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Topic: Composing to still changing cues

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  1. #1

    Composing to still changing cues

    (Inspired by the "how fast do you write" thread)

    Most of the stuff I get involved in, have their schedules so that the composer start up the music creation from a script, cue list, a 50% finished cutting, video-ed storyboard or animatic and such. Things like cues and timings WILL change, and the music will also have to change to a certain degree to match those changes.

    They figure that the music is the single most lengthy one part of the making process. Deciding on at least 98% of the cues, and then basically having the project "on hold" while the composer does his stuff, before being able to move on with the project is simply too lengthy - and thereby too costly, or in any other way not practically motivated. I can understand that argument and I partially agree - in silent protest .

    To me, getting to work with a 100% set thing, where the cues will not change is a dream, but has only happened twice for me. So, I accept starting up my thing before the cues are decided 100% and I keep that in mind when writing, so that things are created in an as adaptable way as I can without sacrificing too much quality. However, this also inflicts on the level of quality I think, since adaptable and fluid is not the same thing at all.

    I would like to hear how you guys think of these situations? What are you being asked to do, and what have you experienced? what requirements do you ask for (or demand) in these situations? Since these conflicts of interest seems to be very common.
    Kid: When I become an adult I wanna be a musician.
    Parent: Son, you cannot become both.

  2. #2

    Re: Composing to still changing cues

    Quote Originally Posted by Tomke

    They figure that the music is the single most lengthy one part of the making process. Deciding on at least 98% of the cues, and then basically having the project "on hold" while the composer does his stuff, before being able to move on with the project is simply too lengthy - and thereby too costly, or in any other way not practically motivated. I can understand that argument and I partially agree - in silent protest .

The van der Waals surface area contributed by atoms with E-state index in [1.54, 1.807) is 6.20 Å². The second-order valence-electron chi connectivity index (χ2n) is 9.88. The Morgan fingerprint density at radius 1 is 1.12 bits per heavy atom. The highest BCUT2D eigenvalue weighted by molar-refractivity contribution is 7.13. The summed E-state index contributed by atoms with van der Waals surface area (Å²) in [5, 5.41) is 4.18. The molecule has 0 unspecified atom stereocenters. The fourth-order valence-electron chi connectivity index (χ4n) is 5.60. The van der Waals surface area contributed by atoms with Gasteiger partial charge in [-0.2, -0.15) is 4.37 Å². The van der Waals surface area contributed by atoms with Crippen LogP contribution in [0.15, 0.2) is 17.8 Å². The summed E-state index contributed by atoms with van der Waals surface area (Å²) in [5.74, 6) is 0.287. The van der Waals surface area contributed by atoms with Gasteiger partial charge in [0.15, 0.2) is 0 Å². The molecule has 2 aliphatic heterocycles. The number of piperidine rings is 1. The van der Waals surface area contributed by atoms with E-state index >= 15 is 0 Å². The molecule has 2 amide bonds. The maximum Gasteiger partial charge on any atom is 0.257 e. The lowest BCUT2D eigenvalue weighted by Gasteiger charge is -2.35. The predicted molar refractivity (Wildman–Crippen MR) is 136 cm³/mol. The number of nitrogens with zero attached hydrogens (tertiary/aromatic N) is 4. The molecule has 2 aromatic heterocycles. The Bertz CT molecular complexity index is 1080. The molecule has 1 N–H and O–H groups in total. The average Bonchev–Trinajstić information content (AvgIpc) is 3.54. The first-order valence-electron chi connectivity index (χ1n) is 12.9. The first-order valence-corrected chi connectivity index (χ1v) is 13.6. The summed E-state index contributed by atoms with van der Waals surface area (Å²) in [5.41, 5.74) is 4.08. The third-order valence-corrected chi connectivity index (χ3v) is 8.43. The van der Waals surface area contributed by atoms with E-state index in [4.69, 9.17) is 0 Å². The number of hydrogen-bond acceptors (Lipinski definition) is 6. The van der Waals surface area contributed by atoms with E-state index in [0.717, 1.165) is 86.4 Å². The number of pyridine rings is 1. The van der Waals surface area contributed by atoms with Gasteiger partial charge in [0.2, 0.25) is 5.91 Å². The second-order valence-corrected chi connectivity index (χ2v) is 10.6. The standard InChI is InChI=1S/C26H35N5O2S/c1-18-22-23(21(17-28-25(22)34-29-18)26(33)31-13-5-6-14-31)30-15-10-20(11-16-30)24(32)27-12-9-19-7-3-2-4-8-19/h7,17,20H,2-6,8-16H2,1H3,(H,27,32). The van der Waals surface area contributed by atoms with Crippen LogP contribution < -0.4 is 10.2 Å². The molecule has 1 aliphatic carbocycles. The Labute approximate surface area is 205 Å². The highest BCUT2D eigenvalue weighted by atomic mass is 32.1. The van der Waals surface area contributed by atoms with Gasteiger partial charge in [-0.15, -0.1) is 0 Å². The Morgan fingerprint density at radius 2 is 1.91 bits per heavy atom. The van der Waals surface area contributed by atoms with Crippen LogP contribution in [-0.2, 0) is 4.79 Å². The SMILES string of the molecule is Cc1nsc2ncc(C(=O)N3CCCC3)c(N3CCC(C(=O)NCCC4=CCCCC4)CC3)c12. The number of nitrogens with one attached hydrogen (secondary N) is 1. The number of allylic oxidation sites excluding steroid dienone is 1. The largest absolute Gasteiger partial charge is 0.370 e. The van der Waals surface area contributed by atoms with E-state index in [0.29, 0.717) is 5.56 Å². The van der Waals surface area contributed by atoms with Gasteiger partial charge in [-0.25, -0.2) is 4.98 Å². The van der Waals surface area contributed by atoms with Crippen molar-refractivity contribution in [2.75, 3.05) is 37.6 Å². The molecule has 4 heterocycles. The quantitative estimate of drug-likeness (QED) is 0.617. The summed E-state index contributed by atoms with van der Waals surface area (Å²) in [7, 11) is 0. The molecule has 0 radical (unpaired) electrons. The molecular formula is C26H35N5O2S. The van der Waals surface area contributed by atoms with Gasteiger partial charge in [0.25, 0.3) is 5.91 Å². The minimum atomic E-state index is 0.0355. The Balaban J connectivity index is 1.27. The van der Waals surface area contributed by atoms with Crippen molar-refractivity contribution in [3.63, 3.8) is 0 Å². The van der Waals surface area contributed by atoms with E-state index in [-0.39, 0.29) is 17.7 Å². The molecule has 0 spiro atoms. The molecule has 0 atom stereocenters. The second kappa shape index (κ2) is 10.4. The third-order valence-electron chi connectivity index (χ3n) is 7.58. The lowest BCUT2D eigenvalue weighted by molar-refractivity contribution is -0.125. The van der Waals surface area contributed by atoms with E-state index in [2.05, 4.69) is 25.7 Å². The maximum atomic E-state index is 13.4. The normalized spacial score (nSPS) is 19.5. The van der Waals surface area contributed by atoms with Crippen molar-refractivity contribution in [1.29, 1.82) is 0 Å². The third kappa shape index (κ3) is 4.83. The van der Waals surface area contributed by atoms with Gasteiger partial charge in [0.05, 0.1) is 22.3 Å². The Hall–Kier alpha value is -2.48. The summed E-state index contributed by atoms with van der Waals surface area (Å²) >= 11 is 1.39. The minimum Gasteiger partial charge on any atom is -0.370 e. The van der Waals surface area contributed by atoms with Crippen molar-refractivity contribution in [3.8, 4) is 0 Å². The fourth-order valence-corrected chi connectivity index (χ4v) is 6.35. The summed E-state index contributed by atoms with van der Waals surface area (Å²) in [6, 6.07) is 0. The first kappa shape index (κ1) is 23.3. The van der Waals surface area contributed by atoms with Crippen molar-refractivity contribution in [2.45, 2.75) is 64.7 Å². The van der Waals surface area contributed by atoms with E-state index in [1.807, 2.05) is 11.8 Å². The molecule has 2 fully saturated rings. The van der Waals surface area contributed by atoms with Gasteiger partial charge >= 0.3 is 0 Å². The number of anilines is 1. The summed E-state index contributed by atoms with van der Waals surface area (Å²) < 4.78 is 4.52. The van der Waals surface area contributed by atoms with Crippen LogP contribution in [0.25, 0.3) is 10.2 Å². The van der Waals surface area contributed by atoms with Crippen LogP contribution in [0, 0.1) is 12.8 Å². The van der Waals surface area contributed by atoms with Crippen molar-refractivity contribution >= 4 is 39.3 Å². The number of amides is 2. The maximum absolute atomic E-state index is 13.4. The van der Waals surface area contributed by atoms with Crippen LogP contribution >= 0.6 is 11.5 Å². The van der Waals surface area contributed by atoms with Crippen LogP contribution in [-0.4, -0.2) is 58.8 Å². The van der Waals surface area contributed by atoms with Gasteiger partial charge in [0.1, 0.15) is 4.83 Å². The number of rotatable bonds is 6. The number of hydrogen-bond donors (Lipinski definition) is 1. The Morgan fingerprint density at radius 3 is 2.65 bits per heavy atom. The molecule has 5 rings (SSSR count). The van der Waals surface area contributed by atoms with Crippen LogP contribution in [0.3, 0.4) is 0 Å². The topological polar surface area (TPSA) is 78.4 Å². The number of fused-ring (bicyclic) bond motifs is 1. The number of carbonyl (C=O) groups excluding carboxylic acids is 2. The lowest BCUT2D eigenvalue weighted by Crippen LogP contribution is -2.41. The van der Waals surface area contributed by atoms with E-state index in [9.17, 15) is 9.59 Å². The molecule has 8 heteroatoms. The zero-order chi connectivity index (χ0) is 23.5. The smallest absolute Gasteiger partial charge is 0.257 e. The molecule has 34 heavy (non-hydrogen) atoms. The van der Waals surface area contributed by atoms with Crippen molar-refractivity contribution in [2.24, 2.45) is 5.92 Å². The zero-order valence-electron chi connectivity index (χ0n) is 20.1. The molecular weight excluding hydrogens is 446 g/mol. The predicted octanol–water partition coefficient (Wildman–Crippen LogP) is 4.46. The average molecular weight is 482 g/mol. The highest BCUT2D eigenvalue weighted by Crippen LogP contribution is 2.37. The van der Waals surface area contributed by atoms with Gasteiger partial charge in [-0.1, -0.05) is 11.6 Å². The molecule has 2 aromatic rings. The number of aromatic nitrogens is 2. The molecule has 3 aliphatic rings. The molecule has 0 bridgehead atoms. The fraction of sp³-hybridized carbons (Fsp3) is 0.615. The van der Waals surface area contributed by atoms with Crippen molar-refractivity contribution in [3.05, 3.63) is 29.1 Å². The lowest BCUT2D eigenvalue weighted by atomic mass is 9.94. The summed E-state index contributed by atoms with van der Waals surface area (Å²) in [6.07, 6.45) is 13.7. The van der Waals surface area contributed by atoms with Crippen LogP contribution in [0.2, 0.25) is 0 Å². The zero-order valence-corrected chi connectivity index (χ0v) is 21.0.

Do not agree with this argument; "they" are wrong. The most lengthy part is filming the blasted thing!!! They can't move on with the project during the filming either.

    The problem is that during the composing process the director is often at a loss what to do with his (her) time, so therefore the music is taking too long however long it takes. You have two basic choices; either write non-specific wallpaper that can be shoehorned into whatever cut is the final one, or only write to a locked cut. Only you can know which is more appropriate.

    IMO both approaches are valid in different circumstances so you have to make your choices on a project by project basis.

    Daryl

  3. #3

    Re: Composing to still changing cues

    Working on a film that is not "locked" is a disaster waiting to happen. It just isn't possible to write music properly to an unlocked film.

    Now, just because the effects aren't completely finished doesn't mean the film can't be locked. A director SHOULD know how long his effects shots are going to run, even if they haven't been completed.

    On every film, there are likely to be last minute edits that either require rewrites or require the sound editor to splice up the music to fit the last minute edits. But you should expect a film to be at least 98% locked before you work on it. Anything less and you are getting jerked around, IMO. Also, writing music to scripts is complete BS. You have to see the visuals of a film to know how the music needs to fit in. Sure, you can start working out some thematic elements, but unless you are just going to do bland wallpapering of the film, you HAVE to see it to even being to do it right.